Arc de Triomphe
Arc de Triomphe [Photo / Times files]
Return to Paris

By ROGER FISCHER

© St. Petersburg Times


The more things stay the same, the more things change.

Before you scold me for misquoting a classic, carefully consider Paris.

Sure, there's all that "moveable feast" stuff and the "we'll always have Paris" cliches. Paris for many is a once-in-a-lifetime dream sojourn that stays with you forever.

I'm of a different group; I'm hooked on the place itself. I've journeyed back almost 20 times since the first time I saw Paris, on a rare snowy Sunday morning in 1969. Head up, wide-eyed, crew cut encrusted in sleet, I ignored frozen feet while navigating the City of Light for what seemed like an endless, silent day in wonderland. Landmarks and monuments that had been one-dimensional Xs on a map in 10th-grade French class were given life, each falling into place during that initial meander.

Subsequent trips, especially those that introduced new acquaintances, friends, children and loves to the magic that is this city, have begun with the usual getting-acquainted stuff: making sure Notre Dame, Saint Germain des Pres, the Champs-Elysees, Sacre Coeur and Luxembourg Gardens were all in their proper places.

Those formalities aside, each trip has revealed something new and special in a city that never sleeps on its laurels.

Plus c'est la meme chose, plus ca change.

Paris of the Gray Lines never changes its face. Paris of the Free Spirit is in constant makeover.

The stately Arc de Triomphe has stood at attention while the avenue that it surveys, the Champs Elysees, has seen some of its auto showrooms, pubs, cafes and banks give way to McDonald's, Burger King, Virgin Records MegaStore and (gasp!) Chili's.

The Colonne de Juillet seems to conduct an endless whirl of traffic around Place de la Bastille, whose edges have seen a new, often disparaged, Opera house arise -- while Tex Mex cuisine is the hot order at recently renovated, neighbor cafes.

The Obelisk at Place de la Concorde stands undisturbed as underground rumblings of new Metro and RER express lines now crisscross its path well below the pavement.

Meanwhile, figures in the statue garden in the Tuileries must have endured in horror as I.M. Pei's glass pyramid grew into the grand entrance to the Louvre and to an upscale underground shopping mall, complete with food court and parking.

Eiffel Tower
The Eiffel Tower [Photo / Times files]
Evolution has its wistful side, especially for those nostalgic for clean air. Paris' signature landmark, the Eiffel Tower, now pierces a persistent layer of smog. Even on the brightest of days it might be impossible to view from the tower's lofts the famed Sacre Coeur Basilica atop Montmartre, the hill that overlooks Paris.

All of Paris cannot be appreciated in one trip; perhaps not even in one lifetime. Other than as first-day orientations or last-day memory joggers, Paris Vision's tour buses and the Bateaux Mouches that ply the river Seine don't accomplish much more than helping create a personal version of the one-hour videotapes now on sale at souvenir storefronts.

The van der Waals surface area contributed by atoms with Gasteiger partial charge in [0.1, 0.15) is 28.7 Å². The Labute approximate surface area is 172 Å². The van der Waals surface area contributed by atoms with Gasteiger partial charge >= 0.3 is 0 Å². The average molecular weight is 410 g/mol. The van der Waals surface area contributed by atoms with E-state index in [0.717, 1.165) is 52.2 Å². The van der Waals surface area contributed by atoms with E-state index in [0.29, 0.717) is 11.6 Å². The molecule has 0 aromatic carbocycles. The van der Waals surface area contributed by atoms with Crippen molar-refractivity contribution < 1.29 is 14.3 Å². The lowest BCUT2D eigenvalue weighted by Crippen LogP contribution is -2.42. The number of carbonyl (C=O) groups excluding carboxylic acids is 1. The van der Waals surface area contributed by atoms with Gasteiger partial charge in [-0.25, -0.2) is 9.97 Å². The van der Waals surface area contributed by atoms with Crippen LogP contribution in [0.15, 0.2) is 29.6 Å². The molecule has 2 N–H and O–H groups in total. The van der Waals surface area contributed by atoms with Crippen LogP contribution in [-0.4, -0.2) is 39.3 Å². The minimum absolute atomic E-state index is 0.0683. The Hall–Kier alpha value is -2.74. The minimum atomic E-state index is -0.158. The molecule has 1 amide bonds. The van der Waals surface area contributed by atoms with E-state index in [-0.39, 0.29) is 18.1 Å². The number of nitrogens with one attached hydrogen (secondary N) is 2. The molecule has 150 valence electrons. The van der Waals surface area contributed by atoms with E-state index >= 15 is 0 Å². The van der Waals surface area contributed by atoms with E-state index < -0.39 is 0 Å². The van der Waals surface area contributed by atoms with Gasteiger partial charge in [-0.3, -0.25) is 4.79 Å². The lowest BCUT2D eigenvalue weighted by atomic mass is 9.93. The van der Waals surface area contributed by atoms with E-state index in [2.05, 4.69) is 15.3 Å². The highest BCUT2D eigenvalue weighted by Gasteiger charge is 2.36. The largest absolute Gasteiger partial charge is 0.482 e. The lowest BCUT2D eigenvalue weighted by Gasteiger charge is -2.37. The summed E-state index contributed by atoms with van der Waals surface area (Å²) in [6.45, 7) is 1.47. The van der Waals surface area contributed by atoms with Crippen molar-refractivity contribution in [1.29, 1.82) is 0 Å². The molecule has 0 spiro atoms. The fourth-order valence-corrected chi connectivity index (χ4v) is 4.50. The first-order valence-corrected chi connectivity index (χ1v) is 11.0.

Perhaps better -- and much cheaper -- to mail it in.

To truly discover the ever-changing Paris, hit the sidewalks and prepare to take your time -- and perhaps later, soak your feet.

Don't be intimidated by Paris' bus (autobus) and subway (Metro) systems, which can get you pretty darn close to those out-of-the-way places that make a visit unique. Although the Metro system appears simpler to decode, buses are best for a newcomer, if only to afford a little more sightseeing along the way. Besides, the Metro closes down at 12:30 a.m. while night buses (Noctambus) run all night with limited service. Each bus shelter displays diagrams of routes that pass there.

Here are some words of advice, along with some spots where Citirama doesn't dare to squeeze its doubledeckers.

Stay close to your prime destinations. Don't jump at what looks like a real deal: a bargain, luxury hotel "just outside Paris' city limits." You're not here to become a daily commuter, but to relax, to wake up in the middle of it all, whether the middle means shopping on the Grand Boulevards, losing yourself for a couple of days inside the Louvre or Musee d'Orsay, or hobnobbing with the student elite and the other hobnobbers of the Latin Quarter.

A well-placed hotel allows the convenience of an emergency mid-day nap. All areas have hotels, some noticeable only by a door to the street, that won't break your bank. Avoid staying in areas "close to the Eiffel Tower." There isn't much else close to the Eiffel Tower except the Tour itself. Tip: Don't take breakfast at your hotel room unless it's included in the price; it's often expensive and if you are ready for breakfast, get out and to a cafe. You are in Paris, after all.

Pick a destination and plan on spending at least half a day exploring it. If you're rushed, you might see a lot, but experience little.

It doesn't beckon visitors loudly, but Ile Saint-Louis is a tiny gem, a droplet of an island in the Seine, as if hiding behind Notre Dame. Its facade is innocent enough; as an island connected by bridges to the right and left banks, Saint-Louis is rimmed by unobtrusive concrete buildings all around, thereby appearing to the outsider to be a quiet, residential neighborhood devoid of curiosities. Wrong. Only a block off the river's quais, you'll find rue Saint-Louis en l'Ile, a collection of quaint and quirky storefronts, shops, studios, cafes and hotels that make up this exclusive enclave.